NUMBERS: Opponents of a more robust H-1B program declare that immigrant workers, particularly high skill workers, displace U.S. workers and drive down the wages of those workers. In many areas of the country, however, businesses are encountering something quite different: that there simply are not enough qualified, high skill U.S. workers to fill the needs of U.S. employers. High skill foreign professionals are therefore essential in filling these needs and complementing the native born workforce.Read more...
As the debate over illegal immigration continues to rage, some pundits and policymakers are claiming that unauthorized immigrants do not pay taxes and rely heavily on government benefits. Neither of these claims is borne out by the facts. Undocumented men have work force participation rates that are higher than other workers, and all undocumented immigrants are ineligible for most government services, but pay taxes as workers, consumers, and residents.
A report released on June 20, 2007, by the Center for Immigration Studies (CIS) argues that the increase in the number of less-educated immigrant workers in Georgia between 2000 and 2006 causedemployment levels among less-educated natives to decline. However, there is no evidence of a direct, negative relationship between employment levels for immigrants and natives in Georgia.
The debate over how many immigrants should be permitted to enter the country each year under a new temporary worker program is clouded by a common misconception: that the greater the number of temporary workers admitted, the greater the downward pressure on the wages of native-born workers. However, this assumption is not supported by the facts.
A recent report from the Heritage Foundation is one in a long line of deeply flawed economic analyses which claim to estimate the contributions and "costs" of workers based solely on the amount of taxes they pay and the value of the public services they utilize.
New legislative proposals to drastically restrict family-based immigration practically ignore the social and economic benefits of the family-based admissions system for both immigrants and the native-born. Read more...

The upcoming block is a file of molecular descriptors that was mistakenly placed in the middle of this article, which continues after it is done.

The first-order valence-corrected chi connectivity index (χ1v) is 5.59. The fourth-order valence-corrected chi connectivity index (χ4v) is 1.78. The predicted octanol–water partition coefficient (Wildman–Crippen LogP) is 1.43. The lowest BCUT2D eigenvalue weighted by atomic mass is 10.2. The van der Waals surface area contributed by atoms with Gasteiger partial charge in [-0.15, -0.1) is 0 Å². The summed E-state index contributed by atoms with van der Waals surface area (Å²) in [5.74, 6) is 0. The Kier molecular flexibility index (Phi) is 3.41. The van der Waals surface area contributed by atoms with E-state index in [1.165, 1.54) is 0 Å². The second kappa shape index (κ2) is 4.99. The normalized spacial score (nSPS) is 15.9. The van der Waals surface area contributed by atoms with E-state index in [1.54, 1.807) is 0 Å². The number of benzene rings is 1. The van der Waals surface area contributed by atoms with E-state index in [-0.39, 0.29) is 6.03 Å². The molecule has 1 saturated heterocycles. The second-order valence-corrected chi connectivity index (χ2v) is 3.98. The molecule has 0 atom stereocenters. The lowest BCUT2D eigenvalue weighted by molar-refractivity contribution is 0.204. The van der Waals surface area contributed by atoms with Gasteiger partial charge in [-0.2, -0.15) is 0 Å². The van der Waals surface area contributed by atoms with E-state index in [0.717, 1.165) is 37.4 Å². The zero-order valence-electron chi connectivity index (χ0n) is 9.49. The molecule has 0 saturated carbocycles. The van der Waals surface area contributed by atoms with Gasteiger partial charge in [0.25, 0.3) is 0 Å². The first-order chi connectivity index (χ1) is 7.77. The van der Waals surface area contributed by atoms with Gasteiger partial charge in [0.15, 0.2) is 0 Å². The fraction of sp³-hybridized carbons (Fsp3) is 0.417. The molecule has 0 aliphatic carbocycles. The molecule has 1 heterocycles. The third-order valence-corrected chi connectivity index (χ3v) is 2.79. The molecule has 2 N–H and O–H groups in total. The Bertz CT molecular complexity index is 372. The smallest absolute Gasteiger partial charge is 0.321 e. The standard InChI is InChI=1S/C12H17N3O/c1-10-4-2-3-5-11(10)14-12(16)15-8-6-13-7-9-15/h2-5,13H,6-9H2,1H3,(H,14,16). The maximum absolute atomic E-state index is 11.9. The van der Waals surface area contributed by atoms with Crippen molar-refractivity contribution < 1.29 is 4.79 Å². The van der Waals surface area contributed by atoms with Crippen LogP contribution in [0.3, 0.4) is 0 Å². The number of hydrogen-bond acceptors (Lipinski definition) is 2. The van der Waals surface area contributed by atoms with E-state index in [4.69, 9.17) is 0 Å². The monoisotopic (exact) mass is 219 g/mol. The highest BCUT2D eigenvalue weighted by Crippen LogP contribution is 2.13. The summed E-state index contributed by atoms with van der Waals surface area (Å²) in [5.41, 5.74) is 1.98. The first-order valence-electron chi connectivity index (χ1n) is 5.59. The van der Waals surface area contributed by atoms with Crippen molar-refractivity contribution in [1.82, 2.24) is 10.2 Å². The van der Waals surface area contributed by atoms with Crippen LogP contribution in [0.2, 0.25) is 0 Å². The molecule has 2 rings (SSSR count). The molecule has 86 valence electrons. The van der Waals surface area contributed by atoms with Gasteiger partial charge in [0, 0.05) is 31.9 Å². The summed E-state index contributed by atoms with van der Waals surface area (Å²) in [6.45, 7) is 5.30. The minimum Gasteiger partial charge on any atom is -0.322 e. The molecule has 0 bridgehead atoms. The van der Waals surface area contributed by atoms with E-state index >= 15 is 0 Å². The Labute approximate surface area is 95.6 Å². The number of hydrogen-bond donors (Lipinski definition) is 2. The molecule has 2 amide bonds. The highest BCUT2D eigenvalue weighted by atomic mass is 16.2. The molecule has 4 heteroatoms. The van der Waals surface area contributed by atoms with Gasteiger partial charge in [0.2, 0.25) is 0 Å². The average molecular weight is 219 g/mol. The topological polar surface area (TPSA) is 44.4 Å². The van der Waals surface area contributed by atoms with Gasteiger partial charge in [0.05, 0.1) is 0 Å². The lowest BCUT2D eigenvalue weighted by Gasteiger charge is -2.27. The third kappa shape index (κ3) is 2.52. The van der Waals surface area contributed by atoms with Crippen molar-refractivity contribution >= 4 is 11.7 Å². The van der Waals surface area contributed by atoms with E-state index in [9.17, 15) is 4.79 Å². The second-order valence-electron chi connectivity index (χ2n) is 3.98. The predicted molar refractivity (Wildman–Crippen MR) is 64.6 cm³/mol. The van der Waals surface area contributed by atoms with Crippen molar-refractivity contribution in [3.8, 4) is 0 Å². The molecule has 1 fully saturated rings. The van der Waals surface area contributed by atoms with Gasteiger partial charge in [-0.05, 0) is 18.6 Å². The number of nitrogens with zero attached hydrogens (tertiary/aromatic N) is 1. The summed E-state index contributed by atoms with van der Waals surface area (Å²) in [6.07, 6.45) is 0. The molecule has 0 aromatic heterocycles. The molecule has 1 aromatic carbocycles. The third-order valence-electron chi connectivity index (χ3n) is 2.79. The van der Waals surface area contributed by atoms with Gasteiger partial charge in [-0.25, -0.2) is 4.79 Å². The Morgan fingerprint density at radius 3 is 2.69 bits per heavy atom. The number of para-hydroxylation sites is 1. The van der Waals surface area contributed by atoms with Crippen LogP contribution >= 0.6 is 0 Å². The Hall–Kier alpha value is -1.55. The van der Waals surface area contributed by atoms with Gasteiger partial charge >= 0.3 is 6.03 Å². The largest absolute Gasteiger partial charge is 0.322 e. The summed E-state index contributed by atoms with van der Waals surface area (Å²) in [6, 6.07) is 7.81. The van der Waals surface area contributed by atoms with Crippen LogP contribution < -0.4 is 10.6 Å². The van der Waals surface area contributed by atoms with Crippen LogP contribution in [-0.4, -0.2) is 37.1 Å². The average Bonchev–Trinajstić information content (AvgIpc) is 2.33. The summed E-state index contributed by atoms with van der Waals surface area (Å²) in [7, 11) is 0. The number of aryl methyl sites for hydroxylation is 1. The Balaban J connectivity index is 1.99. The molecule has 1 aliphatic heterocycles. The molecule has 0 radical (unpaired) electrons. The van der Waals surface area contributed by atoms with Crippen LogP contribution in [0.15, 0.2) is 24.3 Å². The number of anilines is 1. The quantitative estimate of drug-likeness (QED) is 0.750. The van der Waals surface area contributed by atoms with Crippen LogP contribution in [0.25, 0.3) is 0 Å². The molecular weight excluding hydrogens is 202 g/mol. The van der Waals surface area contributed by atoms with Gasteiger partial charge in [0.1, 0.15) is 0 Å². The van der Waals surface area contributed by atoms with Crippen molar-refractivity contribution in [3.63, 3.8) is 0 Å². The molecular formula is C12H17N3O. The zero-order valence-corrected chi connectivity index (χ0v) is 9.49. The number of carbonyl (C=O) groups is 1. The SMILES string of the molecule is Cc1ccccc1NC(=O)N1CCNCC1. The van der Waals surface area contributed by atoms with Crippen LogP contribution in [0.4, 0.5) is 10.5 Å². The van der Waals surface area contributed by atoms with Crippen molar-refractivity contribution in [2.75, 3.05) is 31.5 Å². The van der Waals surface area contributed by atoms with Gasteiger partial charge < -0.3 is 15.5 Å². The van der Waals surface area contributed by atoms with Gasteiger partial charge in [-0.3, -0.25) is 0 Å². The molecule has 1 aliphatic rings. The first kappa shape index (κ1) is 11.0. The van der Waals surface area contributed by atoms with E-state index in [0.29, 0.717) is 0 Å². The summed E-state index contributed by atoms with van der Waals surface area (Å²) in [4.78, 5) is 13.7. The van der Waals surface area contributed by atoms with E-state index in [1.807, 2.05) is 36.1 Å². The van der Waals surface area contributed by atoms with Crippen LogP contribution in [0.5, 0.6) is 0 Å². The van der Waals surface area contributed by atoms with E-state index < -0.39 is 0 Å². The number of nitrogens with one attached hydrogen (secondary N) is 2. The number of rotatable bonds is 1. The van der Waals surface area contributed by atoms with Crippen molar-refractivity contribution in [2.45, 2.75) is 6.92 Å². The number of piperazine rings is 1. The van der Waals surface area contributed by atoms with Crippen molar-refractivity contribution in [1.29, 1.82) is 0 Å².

The United States possesses a number of competitive assets in the global war for talent: most notably, its huge and flexible labor market and an abundance of leading-edge multinational corporations and world-class universities. However, the United States also faces growing competition in the global labor market from other countries within the Organization for Economic Cooperation and Development (OECD), as well as from the expanding economic opportunities available in the home countries of Indian and Chinese professionals who constitute a vital talent pool for U.S. high-tech companies. These trends underscore the need to revamp U.S. immigration policies to make them more responsive to the demands of an increasingly competitive global economy.
Yet the quota-based immigration system of the United States diminishes the country’s ability to sustain, let alone expand, inflows of high-skilled immigrants. The optimal remedy for this defect in U.S. immigration policy is to replace the H1-B visa program for highly skilled foreign professionals with a quality-selective regime along the lines of the point-based systems introduced in Australia, Canada, and New Zealand. The United Kingdom is moving in this direction, away from a work-permit regime to a multi-tiered system that would entitle high-skilled immigrants to work for any British employer or to set up their own businesses in the country. However, the political environment in the United States—where homeland security concerns remain acute five years after September 11th and the furor over undocumented immigration clouds the separate issue of skilled immigration—provides little cause for optimism that such a policy reform will soon materialize.